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The Global Arms Trade Network 1950-2007

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  • Anna Larsson Seim
  • Anders Akerman

Abstract

Using a large dataset covering all trade in military equipment over the period 1950-2007, we address the relationship between differences in polity and arms trade from a novel empirical perspective. We provide evidence on the determinants of link formation at the bilateral level by estimating gravity specifications and study the evolution of the arms trade network at the global level. Throughout the analysis, we exploit the exogenous shift in preferences implied by the collapse of the Soviet Union in 1991 to discriminate between different hypotheses about the underlying incentives for arms trade. We find a stable negative relationship between differences in polity and the likelihood of arms trade for the duration of the Cold War, but in recent years any negative effects of political differences on the likelihood of arms trade that we find can be entirely accounted for by exporter and importer fixed effects. Our findings thus suggest that democracies have not, on average, discriminated against autocracies when trading arms in the post-Cold War era. The results from the net-work analysis reveal that the network as a whole changes drastically over the sample period in several respects. In addition to comparing the network to other empirical networks, we are able to document important differences between the workings of the NATO and Warsaw Pact sub-networks prior to 1991.

Suggested Citation

  • Anna Larsson Seim & Anders Akerman, 2012. "The Global Arms Trade Network 1950-2007," DEGIT Conference Papers c017_055, DEGIT, Dynamics, Economic Growth, and International Trade.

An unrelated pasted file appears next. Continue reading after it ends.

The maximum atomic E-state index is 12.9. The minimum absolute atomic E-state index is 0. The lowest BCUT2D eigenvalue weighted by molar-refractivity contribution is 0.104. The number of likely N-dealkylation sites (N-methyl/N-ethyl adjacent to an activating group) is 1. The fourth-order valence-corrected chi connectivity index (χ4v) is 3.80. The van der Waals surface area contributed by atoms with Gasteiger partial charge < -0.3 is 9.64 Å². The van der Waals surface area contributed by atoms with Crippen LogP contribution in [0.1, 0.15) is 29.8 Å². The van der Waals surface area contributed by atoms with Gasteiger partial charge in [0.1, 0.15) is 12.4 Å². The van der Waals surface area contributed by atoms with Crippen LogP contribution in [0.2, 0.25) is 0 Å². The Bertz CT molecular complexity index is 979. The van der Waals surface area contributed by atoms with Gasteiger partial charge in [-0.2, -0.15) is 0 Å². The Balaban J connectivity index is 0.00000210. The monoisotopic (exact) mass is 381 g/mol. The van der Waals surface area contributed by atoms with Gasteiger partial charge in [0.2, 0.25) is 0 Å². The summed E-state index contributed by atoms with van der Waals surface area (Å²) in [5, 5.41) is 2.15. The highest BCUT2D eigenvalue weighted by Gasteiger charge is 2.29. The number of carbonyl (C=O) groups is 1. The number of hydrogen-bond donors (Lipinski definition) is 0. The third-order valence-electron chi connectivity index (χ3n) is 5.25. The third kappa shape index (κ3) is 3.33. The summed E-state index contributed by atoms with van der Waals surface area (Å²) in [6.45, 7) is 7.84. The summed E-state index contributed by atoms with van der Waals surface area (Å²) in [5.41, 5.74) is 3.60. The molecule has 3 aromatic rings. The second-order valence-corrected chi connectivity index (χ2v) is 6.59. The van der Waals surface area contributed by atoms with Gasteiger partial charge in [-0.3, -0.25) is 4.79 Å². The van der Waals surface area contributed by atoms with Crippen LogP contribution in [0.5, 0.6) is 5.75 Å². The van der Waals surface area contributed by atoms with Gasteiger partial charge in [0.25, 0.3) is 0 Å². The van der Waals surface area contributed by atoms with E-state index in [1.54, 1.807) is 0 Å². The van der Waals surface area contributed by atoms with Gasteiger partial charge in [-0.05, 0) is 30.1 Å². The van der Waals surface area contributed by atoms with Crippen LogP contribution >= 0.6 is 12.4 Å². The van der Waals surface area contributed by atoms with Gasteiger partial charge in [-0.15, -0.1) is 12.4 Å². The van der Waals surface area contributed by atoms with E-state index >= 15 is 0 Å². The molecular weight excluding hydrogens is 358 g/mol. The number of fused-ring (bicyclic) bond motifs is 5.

• Handle: RePEc:deg:conpap:c017_055
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    References listed on IDEAS

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    Citations

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    Cited by:

    1. João Amador & Sónia Cabral, 2017. "Networks of Value-added Trade," The World Economy, Wiley Blackwell, vol. 40(7), pages 1291-1313, July.
    2. Florian Johannsen & Inmaculada Martínez-Zarzoso, "undated". "Political Determinants of the Extensive and Intensive Margins of International Arms Transfers," Ibero America Institute for Econ. Research (IAI) Discussion Papers 228, Ibero-America Institute for Economic Research.
    3. repec:taf:apeclt:v:24:y:2017:i:1:p:45-48 is not listed on IDEAS
    4. De Benedictis Luca & Nenci Silvia & Santoni Gianluca & Tajoli Lucia & Vicarelli Claudio, 2014. "Network Analysis of World Trade using the BACI-CEPII Dataset," Global Economy Journal, De Gruyter, vol. 14(3-4), pages 1-57, October.
    5. Einar Engvig, 2014. "The T - Rex in the Room: Using Network Analysis to Get a Better Grasp of Small Arms Issues," SADO - Working Papers 208, Small Arms Data Observatory.
    6. Vincenzo Bove & Claudio Deiana & Roberto Nistic�, 2018. "Global Arms Trade and Oil Dependence," Journal of Law, Economics, and Organization, Oxford University Press, vol. 34(2), pages 272-299.
    7. Apergis, Emmanuel & Apergis, Nicholas, 2016. "The 11/13 Paris terrorist attacks and stock prices: The case of the international defense industry," Finance Research Letters, Elsevier, vol. 17(C), pages 186-192.
    8. Nicholas Apergis & Matteo Bonato & Rangan Gupta & Clement Kyei, 2016. "Does Geopolitical Risks Predict Stock Returns and Volatility of Leading Defense Companies? Evidence from a Nonparametric Approach," Working Papers 201671, University of Pretoria, Department of Economics.
    9. König, Michael D. & Tessone, Claudio J. & Zenou, Yves, 2014. "Nestedness in networks: A theoretical model and some applications," Theoretical Economics, Econometric Society, vol. 9(3), September.
    10. repec:oup:erevae:v:44:y:2017:i:4:p:592-633. is not listed on IDEAS
    11. Rossana Mastrandrea & Franco Ruzzenenti & João Amador & Sónia Cabral, 2017. "Who's who in global value chains? A weighted network approach," Working Papers w201707, Banco de Portugal, Economics and Research Department.
    12. Marco Pelliccia, 2015. "Bargaining in Global Communication Networks," Birkbeck Working Papers in Economics and Finance 1507, Birkbeck, Department of Economics, Mathematics & Statistics.

    More about this item

    Keywords

    arms trade; network formation; polity; political regimes;

    JEL classification:

    • F19 - International Economics - - Trade - - - Other
    • F51 - International Economics - - International Relations, National Security, and International Political Economy - - - International Conflicts; Negotiations; Sanctions
    • F59 - International Economics - - International Relations, National Security, and International Political Economy - - - Other
    • P51 - Economic Systems - - Comparative Economic Systems - - - Comparative Analysis of Economic Systems

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